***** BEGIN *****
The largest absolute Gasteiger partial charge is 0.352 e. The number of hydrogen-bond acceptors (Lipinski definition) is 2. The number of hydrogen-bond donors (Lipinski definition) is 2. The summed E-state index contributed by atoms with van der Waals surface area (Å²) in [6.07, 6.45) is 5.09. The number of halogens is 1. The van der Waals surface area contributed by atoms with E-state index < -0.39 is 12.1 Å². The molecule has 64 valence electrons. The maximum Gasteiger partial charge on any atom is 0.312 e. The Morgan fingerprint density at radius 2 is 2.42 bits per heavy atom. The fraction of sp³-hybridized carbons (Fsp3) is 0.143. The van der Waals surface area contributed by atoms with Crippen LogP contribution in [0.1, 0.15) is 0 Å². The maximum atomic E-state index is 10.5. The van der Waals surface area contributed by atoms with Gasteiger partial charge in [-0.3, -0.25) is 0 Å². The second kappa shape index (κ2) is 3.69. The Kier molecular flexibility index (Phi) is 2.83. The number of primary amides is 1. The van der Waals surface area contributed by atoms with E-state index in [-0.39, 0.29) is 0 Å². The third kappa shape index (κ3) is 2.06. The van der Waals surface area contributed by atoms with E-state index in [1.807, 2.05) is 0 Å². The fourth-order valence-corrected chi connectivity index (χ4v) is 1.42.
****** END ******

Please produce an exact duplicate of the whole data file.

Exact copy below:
The largest absolute Gasteiger partial charge is 0.352 e. The number of hydrogen-bond acceptors (Lipinski definition) is 2. The number of hydrogen-bond donors (Lipinski definition) is 2. The summed E-state index contributed by atoms with van der Waals surface area (Å²) in [6.07, 6.45) is 5.09. The number of halogens is 1. The van der Waals surface area contributed by atoms with E-state index < -0.39 is 12.1 Å². The molecule has 64 valence electrons. The maximum Gasteiger partial charge on any atom is 0.312 e. The Morgan fingerprint density at radius 2 is 2.42 bits per heavy atom. The fraction of sp³-hybridized carbons (Fsp3) is 0.143. The van der Waals surface area contributed by atoms with Crippen LogP contribution in [0.1, 0.15) is 0 Å². The maximum atomic E-state index is 10.5. The van der Waals surface area contributed by atoms with Gasteiger partial charge in [-0.3, -0.25) is 0 Å². The second kappa shape index (κ2) is 3.69. The Kier molecular flexibility index (Phi) is 2.83. The number of primary amides is 1. The van der Waals surface area contributed by atoms with E-state index in [-0.39, 0.29) is 0 Å². The third kappa shape index (κ3) is 2.06. The van der Waals surface area contributed by atoms with E-state index in [1.807, 2.05) is 0 Å². The fourth-order valence-corrected chi connectivity index (χ4v) is 1.42.